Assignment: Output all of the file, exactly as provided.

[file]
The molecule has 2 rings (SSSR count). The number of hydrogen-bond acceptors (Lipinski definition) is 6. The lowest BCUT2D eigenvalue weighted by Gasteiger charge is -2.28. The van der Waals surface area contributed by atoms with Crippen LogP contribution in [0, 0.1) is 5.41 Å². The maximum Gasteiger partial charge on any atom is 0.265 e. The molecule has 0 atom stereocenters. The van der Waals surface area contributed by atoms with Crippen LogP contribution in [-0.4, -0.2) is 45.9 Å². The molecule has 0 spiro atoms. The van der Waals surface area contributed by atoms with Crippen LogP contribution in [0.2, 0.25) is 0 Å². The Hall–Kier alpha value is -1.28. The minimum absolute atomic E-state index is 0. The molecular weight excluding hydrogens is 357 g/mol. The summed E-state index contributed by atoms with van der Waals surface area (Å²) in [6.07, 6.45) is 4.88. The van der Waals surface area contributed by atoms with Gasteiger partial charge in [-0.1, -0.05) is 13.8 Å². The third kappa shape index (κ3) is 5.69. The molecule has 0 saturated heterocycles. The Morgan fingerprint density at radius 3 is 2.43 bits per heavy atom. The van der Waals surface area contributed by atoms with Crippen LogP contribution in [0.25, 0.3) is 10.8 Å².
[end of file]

The molecule has 2 rings (SSSR count). The number of hydrogen-bond acceptors (Lipinski definition) is 6. The lowest BCUT2D eigenvalue weighted by Gasteiger charge is -2.28. The van der Waals surface area contributed by atoms with Crippen LogP contribution in [0, 0.1) is 5.41 Å². The maximum Gasteiger partial charge on any atom is 0.265 e. The molecule has 0 atom stereocenters. The van der Waals surface area contributed by atoms with Crippen LogP contribution in [-0.4, -0.2) is 45.9 Å². The molecule has 0 spiro atoms. The van der Waals surface area contributed by atoms with Crippen LogP contribution in [0.2, 0.25) is 0 Å². The Hall–Kier alpha value is -1.28. The minimum absolute atomic E-state index is 0. The molecular weight excluding hydrogens is 357 g/mol. The summed E-state index contributed by atoms with van der Waals surface area (Å²) in [6.07, 6.45) is 4.88. The van der Waals surface area contributed by atoms with Gasteiger partial charge in [-0.1, -0.05) is 13.8 Å². The third kappa shape index (κ3) is 5.69. The molecule has 0 saturated heterocycles. The Morgan fingerprint density at radius 3 is 2.43 bits per heavy atom. The van der Waals surface area contributed by atoms with Crippen LogP contribution in [0.25, 0.3) is 10.8 Å².